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updated: 8/26/2011 5:34 AM

DuPage leaders: O'Hare bypass not enough

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Leaders in communities along the western edge of O'Hare International Airport say the extension of the Elgin-O'Hare Expressway and a western bypass around the airport will pave the way for new jobs and redevelopment.

But they also say the region won't experience the project's full economic potential unless a western access road is constructed -- leading to a new terminal that would be built on the west side of O'Hare.

"A bypass is better than nothing," Itasca Village President Jeff Pruyn said Thursday. "But the real economic benefits to that roadway are with western access with a western terminal."

As part of the Illinois toll road's new 15-year capital plan, about $3.1 billion will be set aside to extend the Elgin-O'Hare east and build the bypass skirting the airport's west side, linking I-90 to the north and the Tri-State to the south. Even with a toll increase, an extra $300 million is needed from federal, local or other sources before the Elgin-O'Hare West Bypass can be built.

And don't hold your breath on that one. The project is being done in phases: The existing Elgin-O'Hare would be widened and converted to a tollway, starting in 2013. Then, from 2014 to 2017, the road would be extended to the east for almost five miles, The southern part of the bypass would be done from 2018 to 2022, with work on the northern leg planned for 2023 to 2025.

Once completed, Bensenville Village President Frank Soto said the bypass will be "a tremendous benefit" to the region.

"The difficulty we have in our area is a transportation issue -- the traffic," said Soto, adding that the bypass would allow products to be moved faster from one end of the region to the other.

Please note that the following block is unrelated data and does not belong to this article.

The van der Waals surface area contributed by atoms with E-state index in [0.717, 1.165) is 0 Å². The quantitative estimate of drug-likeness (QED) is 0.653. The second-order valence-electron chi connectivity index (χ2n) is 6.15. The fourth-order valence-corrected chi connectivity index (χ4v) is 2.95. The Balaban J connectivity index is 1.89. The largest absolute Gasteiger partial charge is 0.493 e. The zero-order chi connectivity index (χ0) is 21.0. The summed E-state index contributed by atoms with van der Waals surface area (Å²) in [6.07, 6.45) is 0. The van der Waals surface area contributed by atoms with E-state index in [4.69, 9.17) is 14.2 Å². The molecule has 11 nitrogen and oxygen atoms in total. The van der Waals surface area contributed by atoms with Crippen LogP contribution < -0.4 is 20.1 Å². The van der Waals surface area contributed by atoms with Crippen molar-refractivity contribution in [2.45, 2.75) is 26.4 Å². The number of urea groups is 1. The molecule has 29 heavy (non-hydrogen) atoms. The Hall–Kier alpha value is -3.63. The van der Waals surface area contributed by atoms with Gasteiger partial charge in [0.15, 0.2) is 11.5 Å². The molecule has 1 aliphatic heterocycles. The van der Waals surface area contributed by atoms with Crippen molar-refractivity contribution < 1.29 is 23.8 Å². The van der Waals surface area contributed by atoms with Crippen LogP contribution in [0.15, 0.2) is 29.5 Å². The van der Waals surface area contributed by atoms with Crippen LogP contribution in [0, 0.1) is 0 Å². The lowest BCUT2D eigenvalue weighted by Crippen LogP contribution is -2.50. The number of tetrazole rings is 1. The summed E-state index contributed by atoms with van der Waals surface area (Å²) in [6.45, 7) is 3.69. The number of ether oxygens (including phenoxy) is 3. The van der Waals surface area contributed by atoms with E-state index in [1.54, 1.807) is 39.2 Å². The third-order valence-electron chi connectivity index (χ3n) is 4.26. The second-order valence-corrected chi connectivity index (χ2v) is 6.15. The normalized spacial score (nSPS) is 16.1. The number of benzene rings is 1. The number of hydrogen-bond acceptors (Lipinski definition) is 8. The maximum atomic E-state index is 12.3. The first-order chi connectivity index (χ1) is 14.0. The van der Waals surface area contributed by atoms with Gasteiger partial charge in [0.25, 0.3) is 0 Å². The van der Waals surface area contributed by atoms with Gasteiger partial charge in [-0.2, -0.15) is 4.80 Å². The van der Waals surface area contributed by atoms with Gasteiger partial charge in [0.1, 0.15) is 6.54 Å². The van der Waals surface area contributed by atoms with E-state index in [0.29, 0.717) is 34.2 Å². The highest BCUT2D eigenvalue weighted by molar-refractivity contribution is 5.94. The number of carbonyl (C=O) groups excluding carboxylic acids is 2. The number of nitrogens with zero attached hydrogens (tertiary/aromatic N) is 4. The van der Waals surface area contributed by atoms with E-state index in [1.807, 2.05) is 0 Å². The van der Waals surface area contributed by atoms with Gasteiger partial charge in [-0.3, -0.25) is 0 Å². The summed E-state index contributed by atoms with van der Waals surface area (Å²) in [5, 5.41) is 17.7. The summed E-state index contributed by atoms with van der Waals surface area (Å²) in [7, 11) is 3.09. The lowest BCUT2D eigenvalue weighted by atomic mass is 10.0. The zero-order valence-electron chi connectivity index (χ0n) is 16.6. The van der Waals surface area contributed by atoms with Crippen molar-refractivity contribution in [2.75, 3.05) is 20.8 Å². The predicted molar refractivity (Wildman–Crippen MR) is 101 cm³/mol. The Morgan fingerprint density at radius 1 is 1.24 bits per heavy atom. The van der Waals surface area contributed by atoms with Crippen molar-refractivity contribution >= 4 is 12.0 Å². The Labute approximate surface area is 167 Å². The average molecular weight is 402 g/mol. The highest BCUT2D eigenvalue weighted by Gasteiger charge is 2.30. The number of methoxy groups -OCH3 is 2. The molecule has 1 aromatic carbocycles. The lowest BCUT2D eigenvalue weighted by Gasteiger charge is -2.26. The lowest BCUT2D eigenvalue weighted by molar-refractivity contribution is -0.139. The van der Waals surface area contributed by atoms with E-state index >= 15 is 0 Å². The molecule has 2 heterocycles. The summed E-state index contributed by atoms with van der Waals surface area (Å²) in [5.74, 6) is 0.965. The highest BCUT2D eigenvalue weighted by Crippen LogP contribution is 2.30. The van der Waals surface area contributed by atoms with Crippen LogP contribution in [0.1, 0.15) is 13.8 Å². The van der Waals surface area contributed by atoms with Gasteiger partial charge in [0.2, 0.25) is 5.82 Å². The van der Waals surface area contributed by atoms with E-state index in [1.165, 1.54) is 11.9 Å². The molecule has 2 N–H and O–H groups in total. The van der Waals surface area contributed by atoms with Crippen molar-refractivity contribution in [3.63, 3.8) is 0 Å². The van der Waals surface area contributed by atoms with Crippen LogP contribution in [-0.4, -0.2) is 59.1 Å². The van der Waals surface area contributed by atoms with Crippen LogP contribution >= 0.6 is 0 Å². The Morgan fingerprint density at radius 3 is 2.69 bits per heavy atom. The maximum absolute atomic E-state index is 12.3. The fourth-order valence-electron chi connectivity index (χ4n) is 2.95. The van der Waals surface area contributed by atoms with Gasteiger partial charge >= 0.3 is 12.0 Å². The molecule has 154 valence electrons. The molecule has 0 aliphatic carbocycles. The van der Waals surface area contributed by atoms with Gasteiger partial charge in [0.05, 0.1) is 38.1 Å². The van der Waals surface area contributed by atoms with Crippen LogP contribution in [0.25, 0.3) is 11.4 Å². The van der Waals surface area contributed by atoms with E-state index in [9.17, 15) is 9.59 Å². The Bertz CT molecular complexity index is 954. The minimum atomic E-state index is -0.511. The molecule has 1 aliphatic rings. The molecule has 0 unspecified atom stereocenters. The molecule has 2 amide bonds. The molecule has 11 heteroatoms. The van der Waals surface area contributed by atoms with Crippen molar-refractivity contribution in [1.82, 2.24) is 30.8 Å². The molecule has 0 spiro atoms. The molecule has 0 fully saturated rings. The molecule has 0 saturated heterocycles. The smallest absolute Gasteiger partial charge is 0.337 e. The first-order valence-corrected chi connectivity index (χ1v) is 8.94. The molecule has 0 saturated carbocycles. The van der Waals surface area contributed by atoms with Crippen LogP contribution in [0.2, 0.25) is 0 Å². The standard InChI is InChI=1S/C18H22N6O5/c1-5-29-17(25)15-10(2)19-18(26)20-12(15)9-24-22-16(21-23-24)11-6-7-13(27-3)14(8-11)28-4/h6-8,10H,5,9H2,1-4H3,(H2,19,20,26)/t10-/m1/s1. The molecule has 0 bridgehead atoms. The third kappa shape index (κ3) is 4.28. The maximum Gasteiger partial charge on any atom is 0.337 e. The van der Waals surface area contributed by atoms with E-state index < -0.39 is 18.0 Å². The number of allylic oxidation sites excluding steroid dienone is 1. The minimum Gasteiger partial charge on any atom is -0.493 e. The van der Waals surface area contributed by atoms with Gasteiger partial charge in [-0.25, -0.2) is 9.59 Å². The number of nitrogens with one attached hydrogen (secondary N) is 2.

In addition to improving travel times and reducing traffic on local roads, tollway officials said the project will create as many as 65,000 permanent jobs by 2040.

As for the long-sought western terminal at O'Hare, there's uncertainty about when it would be built. It hasn't been determined who would pay for it.

"I don't think there's any doubt that there's going to be western access," Soto said. "The question is whether it's going to include an international terminal or whether it's going to be a parking facility with people movers."

If the western terminal isn't constructed, Pruyn said a parking garage with a train or a monorail system would be "acceptable."

"But if you're going to just build a parking garage and ask people to take a bus ride around the airport, I don't know what advantage there is to that," he said. "I can drive there."

Meanwhile, local leaders are concerned about how the rest of the money is going to be raised to pay the Elgin-O'Hare West Bypass project's $3.4 billion total estimated cost.

An Elgin-O'Hare Western Access Financial Working Group is working to find ways to bridge the $300 million gap between what the tollway will pay and how much the project will cost.

One idea that has Pruyn worried would create a special taxing area for businesses and industries within 1.5 miles of the project. It would affect such communities as Schaumburg, Itasca, Elk Grove Village, Hanover Park, Roselle and Wood Dale.

Wood Dale Mayor Nunzio Pulice said communities shouldn't have to make significant financial contributions as part of the final plan.

"The bottom line is what are they going to want from us," Pulice said. "What are they expecting from the municipalities?"

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